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Discussion Starter · #1 ·
I need advice on what I should do!!! My wife of 18 yrs. refuses to treat her Type 2 diabetes. She has had a total of 3 amputations & has lost vision in her right eye, due to gloucoma. She is also showing signs of kidney damage. She is in the hospital now, after her third amputation. I know her well enough that she will do the diabetic thing (resuming insulin) for 2-3 months, but will drift away & eventually quit taking it. We have 2 kids (15 &17) that are watching their mother kill herself. Each time I talk to her about taking care of herself, she becomed resentful & stays mad for days on end. We have learned to stay out of her way, when she gets like this!!!!

HELP!!!!
 

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Very glad you found us, Dennisgr8 ... but very sorry that you had to.

Your wife is extremely lucky to have you on her side!

As you know ... all too well ... it's impossible to make an adult manage their diabetes. That said, sometimes we can find an approach that makes life better.

Having a chronic condition with serious complications is emotionally depressing -- but -- depression and brain fog are also common physical complications of diabetes.

Counseling may be in order along with meds, diet and surgery. Unfortunately, depression will tend to demotivate a person and sap their energy. Meanwhile, brain fog will tend to keep her/him numb, distracted and unable to carry out a coherent plan.

Since your wife is in the hospital now (and getting treated), perhaps you could talk to her doctor about having a therapist and/or psychiatrist "drop by" her bed. If she is not on anti-depressants, or if they're not working, this would be the time to add or increase those meds.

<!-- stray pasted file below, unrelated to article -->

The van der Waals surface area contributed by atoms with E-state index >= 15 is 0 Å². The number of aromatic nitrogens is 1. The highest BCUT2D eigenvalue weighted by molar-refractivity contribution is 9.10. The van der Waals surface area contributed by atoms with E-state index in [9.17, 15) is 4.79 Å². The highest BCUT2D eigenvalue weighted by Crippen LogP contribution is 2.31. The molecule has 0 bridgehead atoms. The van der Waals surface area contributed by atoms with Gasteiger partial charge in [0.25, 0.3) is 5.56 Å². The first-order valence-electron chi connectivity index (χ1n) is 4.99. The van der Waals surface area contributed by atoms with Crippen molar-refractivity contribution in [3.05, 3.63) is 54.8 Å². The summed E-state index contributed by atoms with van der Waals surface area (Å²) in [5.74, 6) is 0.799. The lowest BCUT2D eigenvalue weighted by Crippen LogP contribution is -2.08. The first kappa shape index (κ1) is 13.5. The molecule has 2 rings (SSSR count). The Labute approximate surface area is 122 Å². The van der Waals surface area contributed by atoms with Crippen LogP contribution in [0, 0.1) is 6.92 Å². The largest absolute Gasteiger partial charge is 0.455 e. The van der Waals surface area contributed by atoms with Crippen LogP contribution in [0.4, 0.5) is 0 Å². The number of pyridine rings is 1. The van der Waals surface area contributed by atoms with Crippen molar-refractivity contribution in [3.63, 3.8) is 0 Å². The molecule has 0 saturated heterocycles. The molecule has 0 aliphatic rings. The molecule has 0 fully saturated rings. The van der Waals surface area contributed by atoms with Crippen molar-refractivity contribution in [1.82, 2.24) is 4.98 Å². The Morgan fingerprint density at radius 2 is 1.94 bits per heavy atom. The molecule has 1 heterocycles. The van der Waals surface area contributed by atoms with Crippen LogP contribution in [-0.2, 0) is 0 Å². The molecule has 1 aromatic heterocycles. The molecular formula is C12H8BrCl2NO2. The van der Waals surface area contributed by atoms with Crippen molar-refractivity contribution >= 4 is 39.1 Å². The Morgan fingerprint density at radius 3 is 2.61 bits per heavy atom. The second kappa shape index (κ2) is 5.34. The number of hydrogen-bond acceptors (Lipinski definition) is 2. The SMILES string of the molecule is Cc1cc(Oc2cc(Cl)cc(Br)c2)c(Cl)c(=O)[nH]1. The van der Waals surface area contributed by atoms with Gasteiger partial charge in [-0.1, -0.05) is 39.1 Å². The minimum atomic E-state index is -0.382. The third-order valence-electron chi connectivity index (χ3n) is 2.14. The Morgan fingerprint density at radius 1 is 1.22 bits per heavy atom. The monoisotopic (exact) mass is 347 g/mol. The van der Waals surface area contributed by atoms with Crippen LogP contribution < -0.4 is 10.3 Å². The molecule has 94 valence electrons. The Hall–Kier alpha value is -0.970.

Please stay with us, and share with us as much as you want. We care. Please keep us posted!

:grouphug:
 

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Hello Dennis . . . sorry for this situation.

Shalynne has spelled it out so well I won't repeat. I agree depression may be the uppermost issue and dealing with it while she's now hospitalized sounds like something that could work.

Good luck to you, and please keep us posted, and thank you for joining us.
 

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Welcome Dennis!

I agree with the advice you have been given.

And I am going a step further.

As you said, the frustration and fear and anger and terror of watching this happen is causing terrible stress and damage to your children ... and to you. I encourage you to look into school- or church-based groups dedicated to helping families in trouble. Or seek a therapist for your children and yourself.

Yes, my situation is different but I am speaking from experience.

I am sincerely sympathetic. Please take care of yourself.
 

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Discussion Starter · #6 ·
WOW!!!! I am TRULY SHOCKED at the response I have gotten from the "Community"!!!!!
We do belong to a VERY supportive chuch, where members have seen my wife's health decline over the years. I really believe that she needs professional help. She has had self esteem, as a kid, & that have carried over into her adult life.
I will talk to doctor tomorrow!!!!
 

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Oh Dennis, your family's nightmare strikes a very strong cord here.
 
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I'm fairly new here so I can't offer any advice other than to say I was humbled and shocked to hear your story. You are in good hands here though and members here are willing to help as much as they can for as long as you need.
 

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I am so sorry to hear about your wife. I agree that treatment for depression is a good start. Also, she should know that she absolutely can stop the progression and be healthier by cutting carbs and adding fat to her diet.

As a start, be sure to check out this site:

Blood Sugar 101

It contains a lot of great info about diabetes.